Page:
Dr. H.C. Palmer was born in Pittsburg, Kansas. He was in his first year of residency at the University of Kansas Medical Center when he was drafted in April 1964.


“Lyndon Johnson drafted 1,500 doctors at once in that month. Interestingly enough, the Gulf of Tonkin resolution was five months later in August of 1964. So it appears in retrospect, Johnson was plugging some holes in some of the divisions with battalion surgeons for field hospitals. He wanted to be ready to start the war.”

Ask Palmer about his experiences in Vietnam and he talks about the people--the wounded he tried to save and the ill local villagers he tried to treat, the friends he lost and his comrades who came home.

Palmer spent one year in Vietnam with the First Infantry Division as a battalion surgeon. He was a captain. The rank of most doctors drafted into the military. From the very first Palmer was wary of the people with the power to make decisions about his life.

“I had no idea we were going to go to war. Little did I know that a year after I went into the Army, I'd be going to Vietnam. You'd think with several hundred doctors at Fort Sam Houston, they'd be teaching us to take care of injured soldiers in the battlefield. We never had one class about that. We learned to march. We learned coordinates on maps. We learned to find our way back in the middle of the night when they dumped us off somewhere. We learned to crawl under live fire that appeared to be about two feet off the ground, but it was probably actually 10 or 12 feet. Of course, we could all start IVs, but we did not learn anything about what replacement fluids they had that we could use in the field.”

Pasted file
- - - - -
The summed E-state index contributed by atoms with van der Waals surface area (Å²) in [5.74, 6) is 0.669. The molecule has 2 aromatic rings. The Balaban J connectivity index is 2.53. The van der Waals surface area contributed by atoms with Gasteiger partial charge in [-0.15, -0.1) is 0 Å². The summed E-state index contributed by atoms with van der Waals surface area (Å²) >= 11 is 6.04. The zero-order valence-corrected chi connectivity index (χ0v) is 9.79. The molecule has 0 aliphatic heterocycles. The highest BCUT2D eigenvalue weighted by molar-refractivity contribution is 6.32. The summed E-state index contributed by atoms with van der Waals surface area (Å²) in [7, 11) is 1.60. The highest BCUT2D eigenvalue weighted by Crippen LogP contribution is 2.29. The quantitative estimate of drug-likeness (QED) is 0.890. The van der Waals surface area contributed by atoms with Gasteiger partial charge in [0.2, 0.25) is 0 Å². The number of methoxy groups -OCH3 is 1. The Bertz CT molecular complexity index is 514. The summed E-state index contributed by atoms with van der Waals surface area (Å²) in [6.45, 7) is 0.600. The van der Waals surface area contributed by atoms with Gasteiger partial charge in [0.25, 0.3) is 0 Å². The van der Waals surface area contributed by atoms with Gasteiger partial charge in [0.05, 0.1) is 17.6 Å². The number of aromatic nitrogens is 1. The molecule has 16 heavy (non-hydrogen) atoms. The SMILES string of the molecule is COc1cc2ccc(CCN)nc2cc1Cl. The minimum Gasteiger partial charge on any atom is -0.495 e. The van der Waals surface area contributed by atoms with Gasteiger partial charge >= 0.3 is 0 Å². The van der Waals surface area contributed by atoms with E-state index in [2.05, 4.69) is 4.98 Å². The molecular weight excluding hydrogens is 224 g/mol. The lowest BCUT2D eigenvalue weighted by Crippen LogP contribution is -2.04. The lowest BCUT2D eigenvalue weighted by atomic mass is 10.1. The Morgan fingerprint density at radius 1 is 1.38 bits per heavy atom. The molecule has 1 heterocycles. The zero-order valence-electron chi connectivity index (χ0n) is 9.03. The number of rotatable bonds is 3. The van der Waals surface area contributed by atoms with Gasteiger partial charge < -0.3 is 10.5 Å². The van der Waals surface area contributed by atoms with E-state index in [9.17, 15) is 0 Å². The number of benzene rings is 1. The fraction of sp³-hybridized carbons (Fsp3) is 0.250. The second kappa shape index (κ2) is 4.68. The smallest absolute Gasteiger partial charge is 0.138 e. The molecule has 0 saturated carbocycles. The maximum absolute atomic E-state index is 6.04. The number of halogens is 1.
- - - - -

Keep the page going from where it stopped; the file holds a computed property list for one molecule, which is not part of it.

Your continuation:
During a training exercise, Palmer recalls seeing a civilian observing his battalion. “I asked my CO who that was and he asked the general who said, ‘That's Mr. Robert McNamara. So that was a little clue that something was up. “

The seriousness of where Palmer was going started the day he landed in Vietnam. “I remember that morning we were there. We were just waiting to find out where they were going to send us, when a helicopter crashed. We saw the fire and the smoke and it had jet fuel on board in 55 gallon drums. So it was a big fire and there were bodies around, burning. You know, this was self-inflicted. That helicopter wasn't shot down. It just crashed for some reason. That was my first sobering moment.”

This sobering moment wouldn't be the last and it is this memory that leads to other memories. All featuring faces from the war whom Palmer has never forgotten.

“I suppose the worst thing I saw was one of our medics had been shot in the head by a sniper. He was a medic from San Diego and he was a surfer. He loved the Beach Boys. He was always singing Beach Boys songs. He was singing a Beach Boys song when he was killed.”

For Palmer, his personal turning point came on a hotel rooftop with a friend while the two of them sipped wine and watched the war in the distance.